Fannie Mae and Freddie Mac have sold 59,629 nonperforming loans as of August, with a total unpaid balance of $11.9 billion, according to the Non-Performing Loan Sales Report released by the Federal Housing Finance Agency today. On average, the NPLs had a delinquency of 3.4 years and an average current loan-to-value ratio of 97 percent. Nearly half of the NPLs sold came from New Jersey, New York and Florida.
The report also surveyed borrower outcomes based on data from the 25,612 NPLs sold before Dec. 31, 2015. As of June 30, 2016, 31 percent of these NPLs had been resolved; 15 percent were resolved with foreclosure and 16 percent without. The data showed that foreclosure avoidances were highest when homes were occupied by borrowers — only 9.8 percent of vacant properties avoided foreclosure, compared to 17.1 percent when homes were borrower-occupied. The report also compared the foreclosure rate among sold NPLs to a benchmark of similarly delinquent loans that were not sold, noting that sold NPLs resulted in fewer foreclosures.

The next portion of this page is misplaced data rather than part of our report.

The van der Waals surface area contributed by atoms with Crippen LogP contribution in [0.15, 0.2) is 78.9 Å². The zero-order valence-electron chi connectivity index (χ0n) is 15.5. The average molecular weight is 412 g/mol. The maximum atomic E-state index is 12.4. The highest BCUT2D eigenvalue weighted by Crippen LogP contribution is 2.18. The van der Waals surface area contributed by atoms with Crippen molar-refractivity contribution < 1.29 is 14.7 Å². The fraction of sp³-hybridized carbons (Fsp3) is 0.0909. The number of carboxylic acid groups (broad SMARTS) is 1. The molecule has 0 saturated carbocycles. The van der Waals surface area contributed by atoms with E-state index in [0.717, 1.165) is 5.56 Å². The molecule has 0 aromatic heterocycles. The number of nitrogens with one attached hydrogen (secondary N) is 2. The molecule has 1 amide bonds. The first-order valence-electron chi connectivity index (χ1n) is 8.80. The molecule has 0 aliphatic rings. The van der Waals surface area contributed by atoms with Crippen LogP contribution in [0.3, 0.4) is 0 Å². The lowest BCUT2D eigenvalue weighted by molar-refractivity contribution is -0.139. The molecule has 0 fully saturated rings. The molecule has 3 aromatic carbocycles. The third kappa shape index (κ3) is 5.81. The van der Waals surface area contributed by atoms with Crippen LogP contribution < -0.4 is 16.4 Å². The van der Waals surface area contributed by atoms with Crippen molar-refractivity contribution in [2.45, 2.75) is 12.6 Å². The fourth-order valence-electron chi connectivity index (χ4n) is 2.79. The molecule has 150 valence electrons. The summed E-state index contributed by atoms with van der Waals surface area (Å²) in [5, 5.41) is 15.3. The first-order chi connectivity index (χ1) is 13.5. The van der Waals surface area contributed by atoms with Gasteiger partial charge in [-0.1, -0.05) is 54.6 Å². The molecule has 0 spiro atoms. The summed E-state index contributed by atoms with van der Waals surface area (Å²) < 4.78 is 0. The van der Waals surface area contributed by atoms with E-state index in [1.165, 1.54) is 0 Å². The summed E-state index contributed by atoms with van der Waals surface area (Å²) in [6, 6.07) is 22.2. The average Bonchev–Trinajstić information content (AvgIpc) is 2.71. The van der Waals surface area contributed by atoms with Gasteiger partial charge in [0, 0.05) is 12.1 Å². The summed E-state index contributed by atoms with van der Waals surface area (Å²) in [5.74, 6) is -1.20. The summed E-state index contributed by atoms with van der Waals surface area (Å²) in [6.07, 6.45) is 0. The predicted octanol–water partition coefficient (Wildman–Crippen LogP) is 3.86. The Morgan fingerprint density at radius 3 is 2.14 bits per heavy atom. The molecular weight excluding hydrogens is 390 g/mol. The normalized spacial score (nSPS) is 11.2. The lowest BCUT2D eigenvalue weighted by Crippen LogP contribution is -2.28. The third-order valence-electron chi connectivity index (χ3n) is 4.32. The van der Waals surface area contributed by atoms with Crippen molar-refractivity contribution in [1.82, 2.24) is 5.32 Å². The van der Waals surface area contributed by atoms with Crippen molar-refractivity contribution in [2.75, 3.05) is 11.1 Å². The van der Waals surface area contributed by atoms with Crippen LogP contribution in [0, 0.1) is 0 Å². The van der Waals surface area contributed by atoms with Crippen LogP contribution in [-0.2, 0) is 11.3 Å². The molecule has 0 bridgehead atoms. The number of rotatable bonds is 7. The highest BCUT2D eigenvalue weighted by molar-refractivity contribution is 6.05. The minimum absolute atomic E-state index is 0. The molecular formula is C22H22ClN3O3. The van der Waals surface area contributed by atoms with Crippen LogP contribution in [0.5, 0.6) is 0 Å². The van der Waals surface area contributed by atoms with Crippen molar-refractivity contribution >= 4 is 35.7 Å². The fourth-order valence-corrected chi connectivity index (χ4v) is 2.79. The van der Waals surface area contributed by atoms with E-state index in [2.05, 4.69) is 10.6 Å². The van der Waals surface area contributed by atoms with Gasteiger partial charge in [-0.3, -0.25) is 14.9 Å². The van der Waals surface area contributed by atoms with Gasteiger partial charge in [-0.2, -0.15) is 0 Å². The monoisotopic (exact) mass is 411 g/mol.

The sale of NPLs by the GSEs is intended to help reduce the number of seriously delinquent loans Fannie and Freddie own by transferring credit risk to the private sector. The GSEs sell NPLs through national pool offerings, which include pools specifically structured to attract diverse participation by nonprofits, small investors and minority and women-owned businesses. The nonprofit Community Loan Fund of New Jersey was the winning bidder on eight out of nine of these pools that were settled by August 31, 2016, and is a service provider for the ninth pool, the report said.